Suburban areas in California intrude into areas where mountain lions and bears roam. The area where Otis lived was the scene of mountain-lion sightings in the past. Those who live in these areas for the beauty and peacefulness must accept that there is also a risk of dangerous animals, just as those who live in urban areas must accept the risk of higher crime rates and heavy traffic. This much we can agree on.
The disagreement arises about how we react to the risk. Urban dwellers expect increased police presence to deal with higher crime rates and reckless drivers. Sometimes they get more police; sometimes they don’t. But what can residents of suburbs or the outskirts of cities expect? In a word, nothing.

● If they see coyotes tearing apart a cat in the middle of the street, as my wife and I did, they don’t bother to report the incident. They know nothing would be done. And if they did something themselves – shoot the coyotes – they would be arrested.

● If they see a coyote jump the fence and try to carry off their small dog, as did a friend of ours, they know they have to deal with the situation themselves – in this case, by throwing coffee on the coyote. Luckily, the coyote was not a coffee lover and leapt back over the fence. Coyotes can jump at least a seven-foot fence.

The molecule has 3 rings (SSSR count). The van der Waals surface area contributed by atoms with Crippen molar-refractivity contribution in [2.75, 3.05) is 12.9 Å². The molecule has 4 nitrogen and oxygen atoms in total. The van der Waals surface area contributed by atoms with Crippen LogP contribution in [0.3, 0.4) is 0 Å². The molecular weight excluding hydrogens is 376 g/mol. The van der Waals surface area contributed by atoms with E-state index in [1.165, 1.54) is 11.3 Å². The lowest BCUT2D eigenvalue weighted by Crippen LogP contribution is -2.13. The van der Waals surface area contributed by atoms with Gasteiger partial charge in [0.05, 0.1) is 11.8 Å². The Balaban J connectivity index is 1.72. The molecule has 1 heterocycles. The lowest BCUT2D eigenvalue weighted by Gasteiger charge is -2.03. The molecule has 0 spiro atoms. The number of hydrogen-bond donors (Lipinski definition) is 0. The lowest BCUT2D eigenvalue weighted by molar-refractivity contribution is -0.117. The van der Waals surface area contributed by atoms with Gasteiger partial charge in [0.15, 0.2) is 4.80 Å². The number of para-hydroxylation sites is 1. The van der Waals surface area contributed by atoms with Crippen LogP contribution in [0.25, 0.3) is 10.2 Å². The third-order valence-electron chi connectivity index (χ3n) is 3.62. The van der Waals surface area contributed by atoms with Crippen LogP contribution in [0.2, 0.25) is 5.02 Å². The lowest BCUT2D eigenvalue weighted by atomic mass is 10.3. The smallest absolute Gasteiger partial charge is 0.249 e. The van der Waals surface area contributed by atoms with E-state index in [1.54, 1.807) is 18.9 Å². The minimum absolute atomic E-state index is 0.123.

● If they drive their child to an urban school early in the morning, as did a colleague of mine, they can expect to see coyotes roaming the schoolyard. So they wait in their cars until other people arrive, and the animals decide to leave. The situation is controlled not by parents, or by teachers, but by coyotes. Perhaps there is a lesson here. Perhaps we should not abdicate control to the wildest and most vicious among us.

● If they go out jogging near a town, as did a woman in northern California some time ago, they can expect to be killed and partially eaten by a mountain lion. Yes, it was here first. That’s not the problem. The problem is that it was also here last.

● If they go out jogging near a city, as did two women in southern California more recently, they can expect one to be severely mauled by a mountain lion – and saved from death only because a bicyclist risked his life to drive off the animal.

It is illegal to hunt mountain lions in California, though they are no longer endangered. It is illegal to trap or poison coyotes. It is illegal to shoot them in urban areas, or to discharge a firearm at all, though coyotes are overly abundant. And if a cat, a dog, or even a jogger or a child is hurt or killed, what happens? After the facts are briefly reported, the TV is almost sure to show a video of a mountain lion lying sleepily, swishing its tail like a housecat, or a coyote trotting along like a domestic dog. Video of injured or dead people or pets is rarely shown.